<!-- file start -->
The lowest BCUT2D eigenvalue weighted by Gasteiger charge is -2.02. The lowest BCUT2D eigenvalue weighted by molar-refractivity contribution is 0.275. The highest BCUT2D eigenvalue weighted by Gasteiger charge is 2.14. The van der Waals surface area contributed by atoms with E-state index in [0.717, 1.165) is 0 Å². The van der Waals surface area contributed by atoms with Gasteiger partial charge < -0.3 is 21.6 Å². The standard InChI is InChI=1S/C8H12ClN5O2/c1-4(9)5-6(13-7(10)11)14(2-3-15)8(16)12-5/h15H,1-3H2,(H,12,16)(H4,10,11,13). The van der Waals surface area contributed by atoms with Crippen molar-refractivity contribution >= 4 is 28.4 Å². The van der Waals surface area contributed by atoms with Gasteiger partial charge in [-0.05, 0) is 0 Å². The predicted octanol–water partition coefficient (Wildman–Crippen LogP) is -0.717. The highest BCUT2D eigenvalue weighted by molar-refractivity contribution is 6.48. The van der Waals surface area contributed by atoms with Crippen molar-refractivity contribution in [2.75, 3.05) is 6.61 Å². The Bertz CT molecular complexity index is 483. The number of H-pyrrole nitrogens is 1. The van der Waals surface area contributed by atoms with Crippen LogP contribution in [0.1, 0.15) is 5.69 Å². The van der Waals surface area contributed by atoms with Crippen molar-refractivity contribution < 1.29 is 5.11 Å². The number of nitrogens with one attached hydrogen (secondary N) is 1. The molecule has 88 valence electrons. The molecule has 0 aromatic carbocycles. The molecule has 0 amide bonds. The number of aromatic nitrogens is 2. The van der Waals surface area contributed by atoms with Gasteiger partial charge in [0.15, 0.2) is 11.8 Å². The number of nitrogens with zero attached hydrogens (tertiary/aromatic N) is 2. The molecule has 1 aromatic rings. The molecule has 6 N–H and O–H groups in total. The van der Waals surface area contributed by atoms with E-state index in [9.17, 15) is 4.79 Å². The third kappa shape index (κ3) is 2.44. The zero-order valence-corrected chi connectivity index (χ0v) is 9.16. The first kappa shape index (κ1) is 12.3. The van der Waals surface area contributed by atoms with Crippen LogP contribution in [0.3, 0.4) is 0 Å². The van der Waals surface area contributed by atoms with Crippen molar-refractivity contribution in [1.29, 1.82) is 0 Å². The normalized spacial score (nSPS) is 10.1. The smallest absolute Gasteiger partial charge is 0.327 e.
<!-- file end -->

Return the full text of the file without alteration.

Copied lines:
The lowest BCUT2D eigenvalue weighted by Gasteiger charge is -2.02. The lowest BCUT2D eigenvalue weighted by molar-refractivity contribution is 0.275. The highest BCUT2D eigenvalue weighted by Gasteiger charge is 2.14. The van der Waals surface area contributed by atoms with E-state index in [0.717, 1.165) is 0 Å². The van der Waals surface area contributed by atoms with Gasteiger partial charge < -0.3 is 21.6 Å². The standard InChI is InChI=1S/C8H12ClN5O2/c1-4(9)5-6(13-7(10)11)14(2-3-15)8(16)12-5/h15H,1-3H2,(H,12,16)(H4,10,11,13). The van der Waals surface area contributed by atoms with Crippen molar-refractivity contribution >= 4 is 28.4 Å². The van der Waals surface area contributed by atoms with Gasteiger partial charge in [-0.05, 0) is 0 Å². The predicted octanol–water partition coefficient (Wildman–Crippen LogP) is -0.717. The highest BCUT2D eigenvalue weighted by molar-refractivity contribution is 6.48. The van der Waals surface area contributed by atoms with Crippen molar-refractivity contribution in [2.75, 3.05) is 6.61 Å². The Bertz CT molecular complexity index is 483. The number of H-pyrrole nitrogens is 1. The van der Waals surface area contributed by atoms with Crippen LogP contribution in [0.1, 0.15) is 5.69 Å². The van der Waals surface area contributed by atoms with Crippen molar-refractivity contribution < 1.29 is 5.11 Å². The number of nitrogens with one attached hydrogen (secondary N) is 1. The molecule has 88 valence electrons. The molecule has 0 aromatic carbocycles. The molecule has 0 amide bonds. The number of aromatic nitrogens is 2. The van der Waals surface area contributed by atoms with Gasteiger partial charge in [0.15, 0.2) is 11.8 Å². The number of nitrogens with zero attached hydrogens (tertiary/aromatic N) is 2. The molecule has 1 aromatic rings. The molecule has 6 N–H and O–H groups in total. The van der Waals surface area contributed by atoms with E-state index in [9.17, 15) is 4.79 Å². The third kappa shape index (κ3) is 2.44. The zero-order valence-corrected chi connectivity index (χ0v) is 9.16. The first kappa shape index (κ1) is 12.3. The van der Waals surface area contributed by atoms with Crippen LogP contribution in [0.3, 0.4) is 0 Å². The van der Waals surface area contributed by atoms with Crippen molar-refractivity contribution in [1.29, 1.82) is 0 Å². The normalized spacial score (nSPS) is 10.1. The smallest absolute Gasteiger partial charge is 0.327 e.